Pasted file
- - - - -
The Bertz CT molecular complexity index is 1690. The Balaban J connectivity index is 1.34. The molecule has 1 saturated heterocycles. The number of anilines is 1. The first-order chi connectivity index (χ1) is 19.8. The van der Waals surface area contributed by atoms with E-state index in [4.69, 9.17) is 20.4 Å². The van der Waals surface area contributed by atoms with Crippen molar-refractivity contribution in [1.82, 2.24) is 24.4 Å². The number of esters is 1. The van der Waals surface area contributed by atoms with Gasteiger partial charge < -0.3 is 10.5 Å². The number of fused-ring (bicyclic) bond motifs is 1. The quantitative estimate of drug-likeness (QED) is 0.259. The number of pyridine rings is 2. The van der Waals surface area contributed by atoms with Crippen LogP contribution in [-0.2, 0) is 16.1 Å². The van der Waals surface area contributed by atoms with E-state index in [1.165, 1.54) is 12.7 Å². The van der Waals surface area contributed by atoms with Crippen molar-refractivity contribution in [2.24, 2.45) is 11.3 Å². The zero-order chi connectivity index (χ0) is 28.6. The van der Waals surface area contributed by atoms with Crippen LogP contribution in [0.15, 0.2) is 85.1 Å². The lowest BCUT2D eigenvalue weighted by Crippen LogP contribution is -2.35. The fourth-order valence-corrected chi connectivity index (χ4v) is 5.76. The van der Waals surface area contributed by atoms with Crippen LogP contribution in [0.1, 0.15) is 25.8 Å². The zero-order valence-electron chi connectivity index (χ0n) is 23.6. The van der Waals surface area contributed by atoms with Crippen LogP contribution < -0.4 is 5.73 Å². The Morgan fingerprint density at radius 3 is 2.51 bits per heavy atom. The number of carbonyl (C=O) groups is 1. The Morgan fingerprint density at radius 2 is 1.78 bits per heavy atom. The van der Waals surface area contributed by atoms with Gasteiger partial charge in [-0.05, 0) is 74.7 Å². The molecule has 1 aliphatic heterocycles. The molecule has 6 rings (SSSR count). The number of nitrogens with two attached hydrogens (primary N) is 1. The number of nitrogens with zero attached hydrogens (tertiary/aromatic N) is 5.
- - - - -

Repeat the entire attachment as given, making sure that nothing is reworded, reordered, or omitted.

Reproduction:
The Bertz CT molecular complexity index is 1690. The Balaban J connectivity index is 1.34. The molecule has 1 saturated heterocycles. The number of anilines is 1. The first-order chi connectivity index (χ1) is 19.8. The van der Waals surface area contributed by atoms with E-state index in [4.69, 9.17) is 20.4 Å². The van der Waals surface area contributed by atoms with Crippen molar-refractivity contribution in [1.82, 2.24) is 24.4 Å². The number of esters is 1. The van der Waals surface area contributed by atoms with Gasteiger partial charge < -0.3 is 10.5 Å². The number of fused-ring (bicyclic) bond motifs is 1. The quantitative estimate of drug-likeness (QED) is 0.259. The number of pyridine rings is 2. The van der Waals surface area contributed by atoms with Crippen LogP contribution in [-0.2, 0) is 16.1 Å². The van der Waals surface area contributed by atoms with E-state index in [1.165, 1.54) is 12.7 Å². The van der Waals surface area contributed by atoms with Crippen molar-refractivity contribution in [2.24, 2.45) is 11.3 Å². The zero-order chi connectivity index (χ0) is 28.6. The van der Waals surface area contributed by atoms with Crippen LogP contribution in [0.15, 0.2) is 85.1 Å². The lowest BCUT2D eigenvalue weighted by Crippen LogP contribution is -2.35. The fourth-order valence-corrected chi connectivity index (χ4v) is 5.76. The van der Waals surface area contributed by atoms with Crippen LogP contribution in [0.1, 0.15) is 25.8 Å². The zero-order valence-electron chi connectivity index (χ0n) is 23.6. The van der Waals surface area contributed by atoms with Crippen LogP contribution < -0.4 is 5.73 Å². The Morgan fingerprint density at radius 3 is 2.51 bits per heavy atom. The number of carbonyl (C=O) groups is 1. The Morgan fingerprint density at radius 2 is 1.78 bits per heavy atom. The van der Waals surface area contributed by atoms with Gasteiger partial charge in [-0.05, 0) is 74.7 Å². The molecule has 1 aliphatic heterocycles. The molecule has 6 rings (SSSR count). The number of nitrogens with two attached hydrogens (primary N) is 1. The number of nitrogens with zero attached hydrogens (tertiary/aromatic N) is 5.